0-100: Mercedes-Benz EQA 250
Mercedes-Benz’s second electric vehicle may be smaller than its big brother but it’s designed to appeal to a wider audience.
When Mercedes-Benz launched its first battery-electric vehicle (BEV) the EQC 400 here in late 2019, it did so with the tagline “electric now has a Mercedes”. This clever copywriting was perceived by some as a thinly veiled dig at EV market leader Tesla, and a declaration that the three-pointed star brand was about to go all-in on electric powertrain technology.
Like the rest of the world’s luxury car makers, Mercedes was caught napping by the early success of the Silicon Valley start-up, which quickly positioned itself as the EV brand of choice for a new generation of prestige buyers. Now the giant is stirring, with Mercedes announcing earlier this year a shift in strategy from ‘electric-first’ to ‘electric-only’, with the goal of having a new vehicle portfolio comprised of BEVs from 2030, “where market conditions allow”. Just the second example of this BEV assault arrived in Australia mid-year in the form of the Mercedes-Benz EQA 250, a smaller, more affordable compact SUV that’s based on the brand’s existing GLA and priced to appeal to a broader demographic than the circa $140K EQC 400.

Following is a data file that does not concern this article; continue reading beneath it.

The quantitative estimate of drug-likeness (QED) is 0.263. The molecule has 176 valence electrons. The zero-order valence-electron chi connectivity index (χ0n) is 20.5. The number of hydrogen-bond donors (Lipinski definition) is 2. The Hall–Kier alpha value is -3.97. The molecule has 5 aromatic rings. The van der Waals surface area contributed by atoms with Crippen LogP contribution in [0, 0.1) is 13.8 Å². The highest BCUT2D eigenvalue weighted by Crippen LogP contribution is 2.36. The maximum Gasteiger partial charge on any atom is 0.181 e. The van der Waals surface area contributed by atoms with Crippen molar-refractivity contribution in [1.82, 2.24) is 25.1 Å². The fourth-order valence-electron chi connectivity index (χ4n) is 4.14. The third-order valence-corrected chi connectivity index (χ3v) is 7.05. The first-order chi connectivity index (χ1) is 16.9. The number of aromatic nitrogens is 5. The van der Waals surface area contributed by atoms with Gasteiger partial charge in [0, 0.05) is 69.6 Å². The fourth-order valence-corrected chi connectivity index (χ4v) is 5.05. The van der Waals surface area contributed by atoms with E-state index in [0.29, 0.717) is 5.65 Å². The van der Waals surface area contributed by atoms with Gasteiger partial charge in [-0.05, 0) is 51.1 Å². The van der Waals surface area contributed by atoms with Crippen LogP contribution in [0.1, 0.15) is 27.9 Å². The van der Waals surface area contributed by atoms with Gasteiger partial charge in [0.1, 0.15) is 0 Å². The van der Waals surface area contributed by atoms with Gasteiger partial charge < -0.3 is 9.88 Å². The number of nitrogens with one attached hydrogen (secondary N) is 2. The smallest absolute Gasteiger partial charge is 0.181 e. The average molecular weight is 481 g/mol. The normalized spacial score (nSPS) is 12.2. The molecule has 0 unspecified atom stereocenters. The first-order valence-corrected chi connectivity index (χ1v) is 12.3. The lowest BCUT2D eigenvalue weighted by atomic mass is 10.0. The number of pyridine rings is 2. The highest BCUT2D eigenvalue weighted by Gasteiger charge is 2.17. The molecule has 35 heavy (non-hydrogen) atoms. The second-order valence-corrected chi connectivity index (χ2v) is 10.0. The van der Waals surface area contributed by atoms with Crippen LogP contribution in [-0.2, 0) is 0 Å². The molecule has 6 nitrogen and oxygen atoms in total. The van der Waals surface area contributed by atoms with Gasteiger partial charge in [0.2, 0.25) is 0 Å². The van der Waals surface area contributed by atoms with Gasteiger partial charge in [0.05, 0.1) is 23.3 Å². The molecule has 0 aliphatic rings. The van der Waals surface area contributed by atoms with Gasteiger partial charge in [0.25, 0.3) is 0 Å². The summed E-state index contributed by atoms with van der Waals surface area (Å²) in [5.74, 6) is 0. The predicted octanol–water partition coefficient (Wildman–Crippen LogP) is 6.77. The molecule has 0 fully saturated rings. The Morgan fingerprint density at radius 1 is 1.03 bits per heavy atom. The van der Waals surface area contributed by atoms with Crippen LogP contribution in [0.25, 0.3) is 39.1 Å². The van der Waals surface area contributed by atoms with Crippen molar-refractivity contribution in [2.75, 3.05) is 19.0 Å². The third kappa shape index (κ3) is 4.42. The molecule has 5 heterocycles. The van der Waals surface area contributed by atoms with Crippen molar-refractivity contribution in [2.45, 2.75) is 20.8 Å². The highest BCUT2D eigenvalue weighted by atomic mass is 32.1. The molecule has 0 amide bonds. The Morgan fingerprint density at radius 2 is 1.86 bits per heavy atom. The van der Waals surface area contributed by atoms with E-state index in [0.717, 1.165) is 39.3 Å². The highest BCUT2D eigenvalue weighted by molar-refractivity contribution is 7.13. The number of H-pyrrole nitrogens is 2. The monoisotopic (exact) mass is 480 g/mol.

Mercedes describes the EQA 250 as “the electric athlete of the compact segment”, and it is an impressively nimble machine, with the refinement and polished dynamics that buyers expect of the brand. It’s also quick off the mark, with instantaneous mid-range surge that is strong enough to pin you to the seat. That acceleration is delivered near silently, so that inside the well-appointed cabin it feels as if you’re surging along inside a video game. A widescreen array of side-by-side 10.25-inch digital screens reinforces the theme, the displays accompanied by an attractive interior ambient lighting palette that can be altered to suit your mood.
There are plenty of cool features for techheads, like the ever-improving ‘Hey Mercedes’ voice assistant, which operates dozens of common features, and the way the interior lighting predicts when nighttime is nearing and illuminates accordingly. The 66.5kWh lithium-ion battery provides a useful 480km range, aided by a regenerative braking system that’s adjusted via steering wheel paddle shifters.
Safety: ANCAP 5-Stars (2019)
Engine type: Electric asynchronous
Max. torque: 375Nm
Max. power: 140kW
Transmission: Single speed (IVT) with sequential manual mode
Drive type: Front-wheel drive
Battery: 66.5 kWh
Energy consumption: 16.2kWh/100km (ADR)
Body style: Five-door SUV
0-100KM/H: 8.9 secs